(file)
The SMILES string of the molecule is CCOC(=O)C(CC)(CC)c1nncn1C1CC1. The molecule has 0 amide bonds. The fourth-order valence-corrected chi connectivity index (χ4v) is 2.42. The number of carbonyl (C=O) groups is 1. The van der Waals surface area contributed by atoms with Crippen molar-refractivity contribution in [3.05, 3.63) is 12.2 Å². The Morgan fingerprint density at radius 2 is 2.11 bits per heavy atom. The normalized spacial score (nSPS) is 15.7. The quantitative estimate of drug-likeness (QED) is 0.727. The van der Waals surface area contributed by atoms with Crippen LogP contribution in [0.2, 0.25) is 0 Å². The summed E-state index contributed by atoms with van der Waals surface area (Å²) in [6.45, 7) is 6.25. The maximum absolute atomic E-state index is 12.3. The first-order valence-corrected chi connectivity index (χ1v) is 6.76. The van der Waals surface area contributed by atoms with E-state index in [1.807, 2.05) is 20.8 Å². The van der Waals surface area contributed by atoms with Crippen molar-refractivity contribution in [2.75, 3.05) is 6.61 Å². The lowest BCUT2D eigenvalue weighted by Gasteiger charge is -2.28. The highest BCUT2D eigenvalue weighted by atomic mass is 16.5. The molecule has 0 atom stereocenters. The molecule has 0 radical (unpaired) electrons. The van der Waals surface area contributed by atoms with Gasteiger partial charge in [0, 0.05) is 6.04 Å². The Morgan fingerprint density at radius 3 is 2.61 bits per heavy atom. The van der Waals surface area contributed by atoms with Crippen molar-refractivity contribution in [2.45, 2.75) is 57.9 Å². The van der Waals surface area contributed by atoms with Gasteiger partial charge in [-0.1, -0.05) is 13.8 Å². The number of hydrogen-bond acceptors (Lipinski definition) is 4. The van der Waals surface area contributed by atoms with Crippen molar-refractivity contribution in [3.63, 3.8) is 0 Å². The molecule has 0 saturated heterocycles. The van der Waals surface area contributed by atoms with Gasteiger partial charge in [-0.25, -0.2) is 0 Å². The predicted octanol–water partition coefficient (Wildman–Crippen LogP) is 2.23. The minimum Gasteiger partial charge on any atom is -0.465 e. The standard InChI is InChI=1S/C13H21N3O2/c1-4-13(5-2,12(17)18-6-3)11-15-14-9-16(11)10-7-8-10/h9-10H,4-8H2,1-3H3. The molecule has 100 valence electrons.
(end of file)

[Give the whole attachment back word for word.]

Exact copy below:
The SMILES string of the molecule is CCOC(=O)C(CC)(CC)c1nncn1C1CC1. The molecule has 0 amide bonds. The fourth-order valence-corrected chi connectivity index (χ4v) is 2.42. The number of carbonyl (C=O) groups is 1. The van der Waals surface area contributed by atoms with Crippen molar-refractivity contribution in [3.05, 3.63) is 12.2 Å². The Morgan fingerprint density at radius 2 is 2.11 bits per heavy atom. The normalized spacial score (nSPS) is 15.7. The quantitative estimate of drug-likeness (QED) is 0.727. The van der Waals surface area contributed by atoms with Crippen LogP contribution in [0.2, 0.25) is 0 Å². The summed E-state index contributed by atoms with van der Waals surface area (Å²) in [6.45, 7) is 6.25. The maximum absolute atomic E-state index is 12.3. The first-order valence-corrected chi connectivity index (χ1v) is 6.76. The van der Waals surface area contributed by atoms with E-state index in [1.807, 2.05) is 20.8 Å². The van der Waals surface area contributed by atoms with Crippen molar-refractivity contribution in [2.75, 3.05) is 6.61 Å². The lowest BCUT2D eigenvalue weighted by Gasteiger charge is -2.28. The highest BCUT2D eigenvalue weighted by atomic mass is 16.5. The molecule has 0 atom stereocenters. The molecule has 0 radical (unpaired) electrons. The van der Waals surface area contributed by atoms with Gasteiger partial charge in [0, 0.05) is 6.04 Å². The Morgan fingerprint density at radius 3 is 2.61 bits per heavy atom. The van der Waals surface area contributed by atoms with Crippen molar-refractivity contribution in [2.45, 2.75) is 57.9 Å². The van der Waals surface area contributed by atoms with Gasteiger partial charge in [-0.1, -0.05) is 13.8 Å². The number of hydrogen-bond acceptors (Lipinski definition) is 4. The van der Waals surface area contributed by atoms with Crippen molar-refractivity contribution in [3.63, 3.8) is 0 Å². The molecule has 0 saturated heterocycles. The van der Waals surface area contributed by atoms with Gasteiger partial charge in [-0.25, -0.2) is 0 Å². The predicted octanol–water partition coefficient (Wildman–Crippen LogP) is 2.23. The minimum Gasteiger partial charge on any atom is -0.465 e. The standard InChI is InChI=1S/C13H21N3O2/c1-4-13(5-2,12(17)18-6-3)11-15-14-9-16(11)10-7-8-10/h9-10H,4-8H2,1-3H3. The molecule has 100 valence electrons.